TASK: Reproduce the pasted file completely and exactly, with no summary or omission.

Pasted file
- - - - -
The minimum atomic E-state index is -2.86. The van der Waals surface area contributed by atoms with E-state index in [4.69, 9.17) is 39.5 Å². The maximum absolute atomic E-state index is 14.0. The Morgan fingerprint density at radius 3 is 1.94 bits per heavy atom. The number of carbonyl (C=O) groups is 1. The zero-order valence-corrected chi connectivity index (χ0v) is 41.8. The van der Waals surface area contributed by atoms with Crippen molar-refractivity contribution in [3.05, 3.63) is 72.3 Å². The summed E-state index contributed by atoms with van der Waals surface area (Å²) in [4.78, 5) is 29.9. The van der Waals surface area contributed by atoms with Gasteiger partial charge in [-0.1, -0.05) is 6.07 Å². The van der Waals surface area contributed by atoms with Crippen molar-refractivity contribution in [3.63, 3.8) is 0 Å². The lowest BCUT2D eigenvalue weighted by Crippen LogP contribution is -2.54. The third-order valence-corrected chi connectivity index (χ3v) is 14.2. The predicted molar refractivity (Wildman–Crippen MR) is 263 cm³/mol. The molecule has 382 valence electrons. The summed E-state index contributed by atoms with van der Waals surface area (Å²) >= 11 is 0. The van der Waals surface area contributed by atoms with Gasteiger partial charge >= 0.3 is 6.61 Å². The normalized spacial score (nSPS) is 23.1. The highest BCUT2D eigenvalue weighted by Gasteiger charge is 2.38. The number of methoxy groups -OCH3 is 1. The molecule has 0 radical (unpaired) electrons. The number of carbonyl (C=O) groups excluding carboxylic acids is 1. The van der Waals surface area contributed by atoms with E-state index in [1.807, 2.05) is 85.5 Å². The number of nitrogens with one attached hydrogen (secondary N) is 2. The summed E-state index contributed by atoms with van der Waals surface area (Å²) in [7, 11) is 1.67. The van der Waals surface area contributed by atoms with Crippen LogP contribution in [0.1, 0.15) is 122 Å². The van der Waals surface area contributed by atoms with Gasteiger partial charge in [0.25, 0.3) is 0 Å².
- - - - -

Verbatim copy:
The minimum atomic E-state index is -2.86. The van der Waals surface area contributed by atoms with E-state index in [4.69, 9.17) is 39.5 Å². The maximum absolute atomic E-state index is 14.0. The Morgan fingerprint density at radius 3 is 1.94 bits per heavy atom. The number of carbonyl (C=O) groups is 1. The zero-order valence-corrected chi connectivity index (χ0v) is 41.8. The van der Waals surface area contributed by atoms with Crippen molar-refractivity contribution in [3.05, 3.63) is 72.3 Å². The summed E-state index contributed by atoms with van der Waals surface area (Å²) in [4.78, 5) is 29.9. The van der Waals surface area contributed by atoms with Gasteiger partial charge in [-0.1, -0.05) is 6.07 Å². The van der Waals surface area contributed by atoms with Crippen molar-refractivity contribution in [3.63, 3.8) is 0 Å². The lowest BCUT2D eigenvalue weighted by Crippen LogP contribution is -2.54. The third-order valence-corrected chi connectivity index (χ3v) is 14.2. The predicted molar refractivity (Wildman–Crippen MR) is 263 cm³/mol. The molecule has 382 valence electrons. The summed E-state index contributed by atoms with van der Waals surface area (Å²) >= 11 is 0. The van der Waals surface area contributed by atoms with Gasteiger partial charge >= 0.3 is 6.61 Å². The normalized spacial score (nSPS) is 23.1. The highest BCUT2D eigenvalue weighted by Gasteiger charge is 2.38. The number of methoxy groups -OCH3 is 1. The molecule has 0 radical (unpaired) electrons. The number of carbonyl (C=O) groups excluding carboxylic acids is 1. The van der Waals surface area contributed by atoms with E-state index in [1.807, 2.05) is 85.5 Å². The number of nitrogens with one attached hydrogen (secondary N) is 2. The summed E-state index contributed by atoms with van der Waals surface area (Å²) in [7, 11) is 1.67. The van der Waals surface area contributed by atoms with Crippen LogP contribution in [0.1, 0.15) is 122 Å². The van der Waals surface area contributed by atoms with Gasteiger partial charge in [0.25, 0.3) is 0 Å².